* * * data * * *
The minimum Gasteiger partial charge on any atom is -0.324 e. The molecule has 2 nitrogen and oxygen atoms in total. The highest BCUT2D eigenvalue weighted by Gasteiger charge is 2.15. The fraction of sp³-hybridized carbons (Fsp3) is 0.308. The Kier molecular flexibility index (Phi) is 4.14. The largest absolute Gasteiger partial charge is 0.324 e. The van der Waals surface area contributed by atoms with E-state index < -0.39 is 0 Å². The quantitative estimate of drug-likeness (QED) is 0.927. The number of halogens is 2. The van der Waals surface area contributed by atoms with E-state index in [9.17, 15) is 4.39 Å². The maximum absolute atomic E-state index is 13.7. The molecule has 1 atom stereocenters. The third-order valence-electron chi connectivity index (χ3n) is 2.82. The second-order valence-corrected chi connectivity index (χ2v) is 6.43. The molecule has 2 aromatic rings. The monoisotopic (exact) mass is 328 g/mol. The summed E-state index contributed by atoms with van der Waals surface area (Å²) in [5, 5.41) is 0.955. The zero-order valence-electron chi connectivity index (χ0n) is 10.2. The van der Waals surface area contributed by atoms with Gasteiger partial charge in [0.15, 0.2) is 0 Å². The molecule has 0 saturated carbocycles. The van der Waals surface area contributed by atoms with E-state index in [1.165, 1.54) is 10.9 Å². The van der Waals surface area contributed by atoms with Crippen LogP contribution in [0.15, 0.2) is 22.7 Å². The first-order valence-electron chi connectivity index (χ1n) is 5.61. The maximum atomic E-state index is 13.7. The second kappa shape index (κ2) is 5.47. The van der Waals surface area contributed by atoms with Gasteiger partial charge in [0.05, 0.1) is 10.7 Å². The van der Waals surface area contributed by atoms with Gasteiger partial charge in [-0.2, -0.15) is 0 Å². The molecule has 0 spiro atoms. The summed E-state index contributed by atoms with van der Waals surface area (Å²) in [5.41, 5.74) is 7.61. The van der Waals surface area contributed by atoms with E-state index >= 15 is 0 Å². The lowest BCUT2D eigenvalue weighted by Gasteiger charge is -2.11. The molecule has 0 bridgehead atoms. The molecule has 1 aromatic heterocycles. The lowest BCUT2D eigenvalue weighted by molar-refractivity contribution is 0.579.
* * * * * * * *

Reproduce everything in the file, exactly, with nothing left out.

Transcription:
The minimum Gasteiger partial charge on any atom is -0.324 e. The molecule has 2 nitrogen and oxygen atoms in total. The highest BCUT2D eigenvalue weighted by Gasteiger charge is 2.15. The fraction of sp³-hybridized carbons (Fsp3) is 0.308. The Kier molecular flexibility index (Phi) is 4.14. The largest absolute Gasteiger partial charge is 0.324 e. The van der Waals surface area contributed by atoms with E-state index < -0.39 is 0 Å². The quantitative estimate of drug-likeness (QED) is 0.927. The number of halogens is 2. The van der Waals surface area contributed by atoms with E-state index in [9.17, 15) is 4.39 Å². The maximum absolute atomic E-state index is 13.7. The molecule has 1 atom stereocenters. The third-order valence-electron chi connectivity index (χ3n) is 2.82. The second-order valence-corrected chi connectivity index (χ2v) is 6.43. The molecule has 2 aromatic rings. The monoisotopic (exact) mass is 328 g/mol. The summed E-state index contributed by atoms with van der Waals surface area (Å²) in [5, 5.41) is 0.955. The zero-order valence-electron chi connectivity index (χ0n) is 10.2. The van der Waals surface area contributed by atoms with Gasteiger partial charge in [0.15, 0.2) is 0 Å². The molecule has 0 saturated carbocycles. The van der Waals surface area contributed by atoms with E-state index in [1.165, 1.54) is 10.9 Å². The van der Waals surface area contributed by atoms with Crippen LogP contribution in [0.15, 0.2) is 22.7 Å². The first-order valence-electron chi connectivity index (χ1n) is 5.61. The maximum atomic E-state index is 13.7. The second kappa shape index (κ2) is 5.47. The van der Waals surface area contributed by atoms with Gasteiger partial charge in [0.05, 0.1) is 10.7 Å². The van der Waals surface area contributed by atoms with Gasteiger partial charge in [-0.2, -0.15) is 0 Å². The molecule has 0 spiro atoms. The summed E-state index contributed by atoms with van der Waals surface area (Å²) in [5.41, 5.74) is 7.61. The van der Waals surface area contributed by atoms with E-state index >= 15 is 0 Å². The lowest BCUT2D eigenvalue weighted by Gasteiger charge is -2.11. The molecule has 0 bridgehead atoms. The molecule has 1 aromatic heterocycles. The lowest BCUT2D eigenvalue weighted by molar-refractivity contribution is 0.579.